09 – Tefillin and Tzitzit During Keriat Shema and Shacharit

It is a rabbinic obligation to recite Keriat Shema of Shacharit with tefillin, as written in the paragraph of Shema, “And you shall bind them as a sign on your arm and they shall be as frontlets between your eyes” (Deuteronomy 6:8). Similarly, it is written in the paragraph of V’hayah Im Shamo’a, “Bind them as a sign on your arm and let them be as frontlets between your eyes” (Deuteronomy 11:18). Thus, it is not proper to read these verses without tefillin. The Chachamim teach, “Whoever recites Keriat Shema without tefillin, it is as if he testifies falsely about himself” (Berachot 14b).

In any case, even one who does not have tefillin must recite Keriat Shema, since tefillin and Shema are two separate mitzvot that do not prevent one another from being fulfilled. If he does not have the privilege to perform the mitzvah of tefillin, he must at least fulfill the mitzvah of Keriat Shema, and he is not considered one who gives false testimony, since he is in circumstances beyond his control (Mishnah Berurah 46:33).

It is appropriate to pray the Amidah of Shacharit with tefillin as well; that is part of the complete acceptance of the yoke of Heaven (Berachot 14b).

Regarding a person without tefillin, whose friend can give him his pair to put on after he finishes praying, the Acharonim are uncertain what is the best course to follow. Is it preferable for him to pray in a minyan without tefillin and then put on tefillin afterwards? Or should he pray with tefillin individually after the minyan? The opinion of most poskim is that in practice it is best to pray with tefillin individually. However, one who wants to pray in a minyan without tefillin and then put on his tefillin afterwards is permitted to do so.[10]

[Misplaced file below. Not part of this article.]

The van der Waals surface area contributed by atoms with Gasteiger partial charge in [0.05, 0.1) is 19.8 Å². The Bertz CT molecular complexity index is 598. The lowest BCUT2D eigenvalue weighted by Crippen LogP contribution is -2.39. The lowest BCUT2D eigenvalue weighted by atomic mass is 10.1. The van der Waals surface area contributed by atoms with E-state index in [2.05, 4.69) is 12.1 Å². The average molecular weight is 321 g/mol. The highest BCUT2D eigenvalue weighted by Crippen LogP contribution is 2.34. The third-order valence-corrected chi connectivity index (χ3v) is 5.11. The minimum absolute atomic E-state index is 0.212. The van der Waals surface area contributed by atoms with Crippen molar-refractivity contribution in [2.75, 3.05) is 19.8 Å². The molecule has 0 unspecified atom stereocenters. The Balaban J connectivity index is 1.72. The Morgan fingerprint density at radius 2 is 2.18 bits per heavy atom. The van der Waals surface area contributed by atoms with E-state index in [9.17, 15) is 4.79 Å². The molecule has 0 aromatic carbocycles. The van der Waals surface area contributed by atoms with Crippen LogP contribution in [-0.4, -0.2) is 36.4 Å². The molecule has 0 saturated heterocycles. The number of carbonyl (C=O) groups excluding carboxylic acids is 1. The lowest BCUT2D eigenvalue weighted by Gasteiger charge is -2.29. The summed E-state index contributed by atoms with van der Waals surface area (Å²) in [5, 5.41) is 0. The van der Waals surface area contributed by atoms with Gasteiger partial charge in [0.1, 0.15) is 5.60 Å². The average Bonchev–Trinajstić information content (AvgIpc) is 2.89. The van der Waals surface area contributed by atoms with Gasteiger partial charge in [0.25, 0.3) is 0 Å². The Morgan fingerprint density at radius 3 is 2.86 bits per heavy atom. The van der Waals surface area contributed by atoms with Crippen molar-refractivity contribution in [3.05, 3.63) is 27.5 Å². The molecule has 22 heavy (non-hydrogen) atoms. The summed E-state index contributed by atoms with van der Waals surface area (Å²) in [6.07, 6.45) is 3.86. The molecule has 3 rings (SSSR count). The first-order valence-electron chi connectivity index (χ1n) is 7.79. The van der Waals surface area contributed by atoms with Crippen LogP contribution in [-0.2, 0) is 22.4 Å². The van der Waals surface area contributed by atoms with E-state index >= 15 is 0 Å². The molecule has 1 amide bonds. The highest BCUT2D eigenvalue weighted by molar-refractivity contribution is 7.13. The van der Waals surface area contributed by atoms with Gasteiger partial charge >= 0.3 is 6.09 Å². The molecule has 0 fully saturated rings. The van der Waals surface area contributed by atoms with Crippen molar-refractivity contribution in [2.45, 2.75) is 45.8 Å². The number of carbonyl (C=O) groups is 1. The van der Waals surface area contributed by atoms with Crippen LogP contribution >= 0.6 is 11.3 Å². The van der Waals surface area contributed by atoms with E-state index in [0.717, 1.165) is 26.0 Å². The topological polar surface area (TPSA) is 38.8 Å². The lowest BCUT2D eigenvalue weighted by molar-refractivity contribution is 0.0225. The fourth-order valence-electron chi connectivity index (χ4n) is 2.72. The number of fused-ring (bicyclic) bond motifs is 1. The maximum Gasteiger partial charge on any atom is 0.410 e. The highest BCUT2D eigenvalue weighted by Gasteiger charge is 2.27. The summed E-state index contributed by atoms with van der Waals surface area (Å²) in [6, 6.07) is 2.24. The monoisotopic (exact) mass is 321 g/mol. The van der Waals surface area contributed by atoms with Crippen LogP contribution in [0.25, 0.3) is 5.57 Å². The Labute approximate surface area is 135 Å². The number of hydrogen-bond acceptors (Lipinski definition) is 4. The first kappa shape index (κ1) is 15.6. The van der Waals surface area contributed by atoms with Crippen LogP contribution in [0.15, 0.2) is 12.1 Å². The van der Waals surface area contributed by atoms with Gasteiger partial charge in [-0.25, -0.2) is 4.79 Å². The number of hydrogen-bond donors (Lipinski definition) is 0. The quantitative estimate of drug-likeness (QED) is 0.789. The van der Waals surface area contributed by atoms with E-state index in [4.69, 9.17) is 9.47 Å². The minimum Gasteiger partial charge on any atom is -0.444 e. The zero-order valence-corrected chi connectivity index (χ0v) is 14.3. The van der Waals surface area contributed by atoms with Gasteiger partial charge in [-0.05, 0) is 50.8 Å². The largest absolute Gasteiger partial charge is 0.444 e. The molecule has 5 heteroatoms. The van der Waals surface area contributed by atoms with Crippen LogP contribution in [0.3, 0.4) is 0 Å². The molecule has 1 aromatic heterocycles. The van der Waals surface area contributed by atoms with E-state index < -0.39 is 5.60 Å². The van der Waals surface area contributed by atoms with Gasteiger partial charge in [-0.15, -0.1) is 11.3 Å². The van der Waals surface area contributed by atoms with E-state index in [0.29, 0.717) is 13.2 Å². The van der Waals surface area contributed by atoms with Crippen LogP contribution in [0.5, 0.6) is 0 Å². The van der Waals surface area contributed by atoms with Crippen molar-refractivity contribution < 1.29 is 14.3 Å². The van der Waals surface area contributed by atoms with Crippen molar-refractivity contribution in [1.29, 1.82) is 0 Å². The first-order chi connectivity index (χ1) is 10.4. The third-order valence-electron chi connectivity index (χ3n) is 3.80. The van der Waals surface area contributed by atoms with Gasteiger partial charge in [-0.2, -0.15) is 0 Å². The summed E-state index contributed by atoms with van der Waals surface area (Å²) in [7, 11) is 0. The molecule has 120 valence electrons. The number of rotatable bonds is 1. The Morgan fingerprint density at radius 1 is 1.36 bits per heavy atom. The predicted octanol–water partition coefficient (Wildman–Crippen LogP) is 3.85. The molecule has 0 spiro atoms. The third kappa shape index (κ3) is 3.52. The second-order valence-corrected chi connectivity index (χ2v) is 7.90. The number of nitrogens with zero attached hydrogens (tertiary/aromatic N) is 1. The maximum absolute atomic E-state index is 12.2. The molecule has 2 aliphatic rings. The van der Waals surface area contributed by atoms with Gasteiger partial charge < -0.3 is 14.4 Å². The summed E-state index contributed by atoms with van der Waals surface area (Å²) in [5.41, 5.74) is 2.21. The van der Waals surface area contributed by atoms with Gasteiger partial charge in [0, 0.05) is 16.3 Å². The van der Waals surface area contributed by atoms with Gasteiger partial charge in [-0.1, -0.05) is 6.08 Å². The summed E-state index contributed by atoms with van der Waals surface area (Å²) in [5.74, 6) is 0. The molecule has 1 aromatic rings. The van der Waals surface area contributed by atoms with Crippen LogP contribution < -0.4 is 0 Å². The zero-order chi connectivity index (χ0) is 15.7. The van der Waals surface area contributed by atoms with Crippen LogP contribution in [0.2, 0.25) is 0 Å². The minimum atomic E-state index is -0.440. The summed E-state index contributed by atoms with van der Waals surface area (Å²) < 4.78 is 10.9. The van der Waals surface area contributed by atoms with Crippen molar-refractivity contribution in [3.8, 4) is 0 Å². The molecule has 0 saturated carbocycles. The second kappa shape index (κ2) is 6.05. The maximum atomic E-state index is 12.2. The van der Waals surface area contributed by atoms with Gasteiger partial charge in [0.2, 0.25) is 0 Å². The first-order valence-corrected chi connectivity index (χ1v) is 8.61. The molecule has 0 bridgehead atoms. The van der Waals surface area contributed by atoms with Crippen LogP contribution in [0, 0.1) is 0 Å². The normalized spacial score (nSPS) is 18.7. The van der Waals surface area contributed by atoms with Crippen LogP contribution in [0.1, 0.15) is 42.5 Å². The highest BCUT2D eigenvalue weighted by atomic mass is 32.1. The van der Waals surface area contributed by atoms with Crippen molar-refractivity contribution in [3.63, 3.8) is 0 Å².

Likewise, it is proper to put on one’s tzitzit before prayer because the third paragraph of Keriat Shema discusses the mitzvah of tzitzit and it is appropriate to recite it while actually fulfilling the mitzvah of tzitzit. It is also customary to hold the tzitziyot and kiss them a number of times while reciting Keriat Shema (see further in this book 15:11). Even though the mitzvah of tzitzit can be fulfilled by wearing a “tallit katan (tzitzit), it is also customary to put on a “tallit gadol” (tallit) in honor of the Shacharit prayer. However, before marriage, most Ashkenazim suffice with wearing a tallit katan. Only after they marry do they begin to wear a tallit gadol for Shacharit.

[10]. The Magen Avraham 66:12 is uncertain concerning this, and tends to resolve the issue by ruling that it is best to pray with tefillin individually. So write the majority of Acharonim, including the Mishnah Berurah 66:40 and Kaf HaChaim 25:28. Still, there are those who disagree, and the Minchat Yitzchak, part 2, 107 writes that one may rely on them. Yalkut Yosef, part 1, p. 144 rules that if a person is unable to concentrate well, it is preferable that he pray in a minyan without tefillin. However, if he can have kavanah, it is better that he wear his tefillin while praying individually.

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Series Editor: Rabbi Elli Fischer

The Laws of Shabbat (1+2) - Yocheved Cohen
The Laws of Prayer - Atira Ote
The Laws of Women’s Prayer - Atira Ote
The Laws of Pesach - Joshua Wertheimer
The Laws of Zemanim - Moshe Lichtman

Editor: Nechama Unterman